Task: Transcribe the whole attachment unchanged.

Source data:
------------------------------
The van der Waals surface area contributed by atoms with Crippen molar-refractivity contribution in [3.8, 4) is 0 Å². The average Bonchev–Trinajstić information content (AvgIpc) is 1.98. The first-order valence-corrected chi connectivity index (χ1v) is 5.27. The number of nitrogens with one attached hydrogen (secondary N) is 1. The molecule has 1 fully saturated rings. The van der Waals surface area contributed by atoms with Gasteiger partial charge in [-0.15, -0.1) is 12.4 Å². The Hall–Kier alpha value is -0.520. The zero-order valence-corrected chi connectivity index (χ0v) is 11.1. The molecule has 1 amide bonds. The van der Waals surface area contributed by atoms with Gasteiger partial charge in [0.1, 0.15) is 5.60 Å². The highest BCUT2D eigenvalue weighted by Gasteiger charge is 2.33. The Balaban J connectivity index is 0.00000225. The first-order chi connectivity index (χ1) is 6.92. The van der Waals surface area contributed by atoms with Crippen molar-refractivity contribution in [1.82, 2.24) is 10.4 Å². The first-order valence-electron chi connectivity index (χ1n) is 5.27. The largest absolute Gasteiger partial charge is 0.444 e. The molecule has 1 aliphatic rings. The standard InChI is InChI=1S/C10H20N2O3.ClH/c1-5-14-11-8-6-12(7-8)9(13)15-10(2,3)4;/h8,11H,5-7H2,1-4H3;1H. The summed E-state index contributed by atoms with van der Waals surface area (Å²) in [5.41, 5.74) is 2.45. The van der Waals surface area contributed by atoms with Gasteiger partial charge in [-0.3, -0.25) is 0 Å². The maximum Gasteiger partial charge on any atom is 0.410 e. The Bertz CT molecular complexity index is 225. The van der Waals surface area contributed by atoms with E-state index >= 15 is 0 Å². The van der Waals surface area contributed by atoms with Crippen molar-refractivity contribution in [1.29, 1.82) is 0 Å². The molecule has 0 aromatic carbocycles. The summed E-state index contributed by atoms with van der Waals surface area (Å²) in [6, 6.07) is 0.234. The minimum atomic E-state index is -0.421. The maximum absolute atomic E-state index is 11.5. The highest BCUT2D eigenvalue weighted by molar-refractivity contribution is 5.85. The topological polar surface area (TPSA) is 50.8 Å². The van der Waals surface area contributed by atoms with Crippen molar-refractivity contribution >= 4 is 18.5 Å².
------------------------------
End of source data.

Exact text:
The van der Waals surface area contributed by atoms with Crippen molar-refractivity contribution in [3.8, 4) is 0 Å². The average Bonchev–Trinajstić information content (AvgIpc) is 1.98. The first-order valence-corrected chi connectivity index (χ1v) is 5.27. The number of nitrogens with one attached hydrogen (secondary N) is 1. The molecule has 1 fully saturated rings. The van der Waals surface area contributed by atoms with Gasteiger partial charge in [-0.15, -0.1) is 12.4 Å². The Hall–Kier alpha value is -0.520. The zero-order valence-corrected chi connectivity index (χ0v) is 11.1. The molecule has 1 amide bonds. The van der Waals surface area contributed by atoms with Gasteiger partial charge in [0.1, 0.15) is 5.60 Å². The highest BCUT2D eigenvalue weighted by Gasteiger charge is 2.33. The Balaban J connectivity index is 0.00000225. The first-order chi connectivity index (χ1) is 6.92. The van der Waals surface area contributed by atoms with Crippen molar-refractivity contribution in [1.82, 2.24) is 10.4 Å². The first-order valence-electron chi connectivity index (χ1n) is 5.27. The largest absolute Gasteiger partial charge is 0.444 e. The molecule has 1 aliphatic rings. The standard InChI is InChI=1S/C10H20N2O3.ClH/c1-5-14-11-8-6-12(7-8)9(13)15-10(2,3)4;/h8,11H,5-7H2,1-4H3;1H. The summed E-state index contributed by atoms with van der Waals surface area (Å²) in [5.41, 5.74) is 2.45. The van der Waals surface area contributed by atoms with Gasteiger partial charge in [-0.3, -0.25) is 0 Å². The maximum Gasteiger partial charge on any atom is 0.410 e. The Bertz CT molecular complexity index is 225. The van der Waals surface area contributed by atoms with E-state index >= 15 is 0 Å². The van der Waals surface area contributed by atoms with Crippen molar-refractivity contribution in [1.29, 1.82) is 0 Å². The molecule has 0 aromatic carbocycles. The summed E-state index contributed by atoms with van der Waals surface area (Å²) in [6, 6.07) is 0.234. The minimum atomic E-state index is -0.421. The maximum absolute atomic E-state index is 11.5. The highest BCUT2D eigenvalue weighted by molar-refractivity contribution is 5.85. The topological polar surface area (TPSA) is 50.8 Å². The van der Waals surface area contributed by atoms with Crippen molar-refractivity contribution >= 4 is 18.5 Å².